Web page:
Equitably, we feel the only interpretation of the term "proceeds" as used in this contract is that the amount the subrogee actually received would be reduced by its proportionate share of attorneys' fees and expenses. Accordingly, we find no violation of the parties' contract provisions because "proceeds" in this cause means the subrogee's net proceeds after a deduction of its proportionate share of attorneys' fees and expenses.
4 Hartford also argues that equity requires this court to interpret "proceeds" to mean that the available proceeds be used first to repay any subrogation lien, with the remainder retained by the plaintiff. However, such an interpretation of "proceeds" is clearly inequitable to the plaintiff, especially when the subject matter and purpose of this contract are considered. (Remsen v. Midway Liquors, Inc. (1961), 30 Ill. App.2d 132, 174 N.E.2d 7.) Therefore we reverse the order of the trial court which denied plaintiff credit against Hartford's lien for attorneys' fees and expenses incurred.
5 Computation of the amount of credit for attorneys' fees and expenses to which plaintiff is entitled against Hartford's lien was not determined by the trial court in light of its denial of plaintiff's motion. Plaintiff asks this court to enter an order reducing Hartford's lien by $716.38 for attorneys' fees, which is one-third of Hartford's lien of $2,149.16, and to further reduce Hartford's lien by $334.04, which plaintiff asserts is Hartford's proportionate share of the $1,237.20 of litigation expenses incurred by plaintiff in this action. It is clear from this record that the total settlement was for $7,750 and that reasonable attorneys' fees on such a settlement would be one-third of this amount. Accordingly, we find that it is not paramountly unfair to require Hartford to pay attorneys' fees of $716.38 based on one-third of its share of the judgment. In addition, we find that Hartford's lien on the total settlement amounts to approximately 27 percent of the gross settlement of $7,750. Therefore, this court finds that plaintiff's request that Hartford share in the same 27 percent portion of the total litigation expenses in the amount of $334.04 is reasonable and equitable and is supported by the record.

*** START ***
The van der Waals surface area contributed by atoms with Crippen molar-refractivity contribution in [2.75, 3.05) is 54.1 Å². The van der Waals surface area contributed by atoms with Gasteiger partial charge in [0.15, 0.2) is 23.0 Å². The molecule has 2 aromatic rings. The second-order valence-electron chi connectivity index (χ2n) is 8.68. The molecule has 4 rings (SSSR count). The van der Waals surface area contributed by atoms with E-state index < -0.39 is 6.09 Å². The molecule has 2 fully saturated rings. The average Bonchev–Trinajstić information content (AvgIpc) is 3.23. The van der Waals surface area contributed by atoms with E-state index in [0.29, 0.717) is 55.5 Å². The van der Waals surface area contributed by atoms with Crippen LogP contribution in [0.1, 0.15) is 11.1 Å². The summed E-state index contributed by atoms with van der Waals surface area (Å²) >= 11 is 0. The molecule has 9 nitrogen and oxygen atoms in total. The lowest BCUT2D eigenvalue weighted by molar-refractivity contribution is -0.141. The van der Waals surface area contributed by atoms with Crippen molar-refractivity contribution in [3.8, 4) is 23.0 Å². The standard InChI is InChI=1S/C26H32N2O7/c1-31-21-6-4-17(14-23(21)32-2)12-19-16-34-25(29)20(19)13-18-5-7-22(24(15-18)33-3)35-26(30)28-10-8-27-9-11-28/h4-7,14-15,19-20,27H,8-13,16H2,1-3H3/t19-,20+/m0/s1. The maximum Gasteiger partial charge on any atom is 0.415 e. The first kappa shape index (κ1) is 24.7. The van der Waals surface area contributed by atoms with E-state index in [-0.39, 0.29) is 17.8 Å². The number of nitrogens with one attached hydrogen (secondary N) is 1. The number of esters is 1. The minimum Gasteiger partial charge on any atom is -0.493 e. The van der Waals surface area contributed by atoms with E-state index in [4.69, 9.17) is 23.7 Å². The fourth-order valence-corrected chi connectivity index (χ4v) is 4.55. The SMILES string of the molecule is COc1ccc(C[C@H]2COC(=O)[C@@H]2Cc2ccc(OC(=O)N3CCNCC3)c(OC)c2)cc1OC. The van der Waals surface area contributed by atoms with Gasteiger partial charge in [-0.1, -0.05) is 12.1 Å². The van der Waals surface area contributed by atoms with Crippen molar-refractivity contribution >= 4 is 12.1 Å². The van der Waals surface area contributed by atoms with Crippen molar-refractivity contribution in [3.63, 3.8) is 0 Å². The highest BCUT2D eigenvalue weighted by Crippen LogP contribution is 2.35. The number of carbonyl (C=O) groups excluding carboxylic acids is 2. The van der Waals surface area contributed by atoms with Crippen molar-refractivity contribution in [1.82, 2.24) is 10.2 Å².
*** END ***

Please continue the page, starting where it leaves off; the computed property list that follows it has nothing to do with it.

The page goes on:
For the reasons stated, the judgment of the circuit court of Kane County is reversed with instructions to enter an order reducing Hartford's lien of $2,149.16 by $1,050.42 - to $1,098.74.
Judgment reversed and remanded with instructions.
SEIDENFELD and WOODWARD, JJ., concur.